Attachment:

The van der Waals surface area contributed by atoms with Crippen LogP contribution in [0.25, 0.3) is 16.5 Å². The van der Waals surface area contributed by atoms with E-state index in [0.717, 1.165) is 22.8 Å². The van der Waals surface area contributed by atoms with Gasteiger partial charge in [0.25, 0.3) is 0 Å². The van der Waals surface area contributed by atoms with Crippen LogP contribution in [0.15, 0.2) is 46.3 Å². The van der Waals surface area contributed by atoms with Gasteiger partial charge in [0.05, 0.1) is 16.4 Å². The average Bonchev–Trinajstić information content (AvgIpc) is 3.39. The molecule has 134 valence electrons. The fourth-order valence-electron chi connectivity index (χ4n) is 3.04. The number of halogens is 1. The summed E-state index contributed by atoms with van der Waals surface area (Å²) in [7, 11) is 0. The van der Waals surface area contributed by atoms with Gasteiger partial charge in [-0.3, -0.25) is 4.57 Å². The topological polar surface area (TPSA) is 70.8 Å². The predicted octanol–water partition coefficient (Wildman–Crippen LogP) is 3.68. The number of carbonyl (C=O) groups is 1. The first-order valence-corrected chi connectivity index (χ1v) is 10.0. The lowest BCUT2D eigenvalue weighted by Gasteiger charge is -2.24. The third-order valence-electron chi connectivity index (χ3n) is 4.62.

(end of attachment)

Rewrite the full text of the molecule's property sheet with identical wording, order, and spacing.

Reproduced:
The van der Waals surface area contributed by atoms with Crippen LogP contribution in [0.25, 0.3) is 16.5 Å². The van der Waals surface area contributed by atoms with E-state index in [0.717, 1.165) is 22.8 Å². The van der Waals surface area contributed by atoms with Gasteiger partial charge in [0.25, 0.3) is 0 Å². The van der Waals surface area contributed by atoms with Crippen LogP contribution in [0.15, 0.2) is 46.3 Å². The van der Waals surface area contributed by atoms with Gasteiger partial charge in [0.05, 0.1) is 16.4 Å². The average Bonchev–Trinajstić information content (AvgIpc) is 3.39. The molecule has 134 valence electrons. The fourth-order valence-electron chi connectivity index (χ4n) is 3.04. The number of halogens is 1. The summed E-state index contributed by atoms with van der Waals surface area (Å²) in [7, 11) is 0. The van der Waals surface area contributed by atoms with Gasteiger partial charge in [-0.3, -0.25) is 4.57 Å². The topological polar surface area (TPSA) is 70.8 Å². The predicted octanol–water partition coefficient (Wildman–Crippen LogP) is 3.68. The number of carbonyl (C=O) groups is 1. The first-order valence-corrected chi connectivity index (χ1v) is 10.0. The lowest BCUT2D eigenvalue weighted by Gasteiger charge is -2.24. The third-order valence-electron chi connectivity index (χ3n) is 4.62.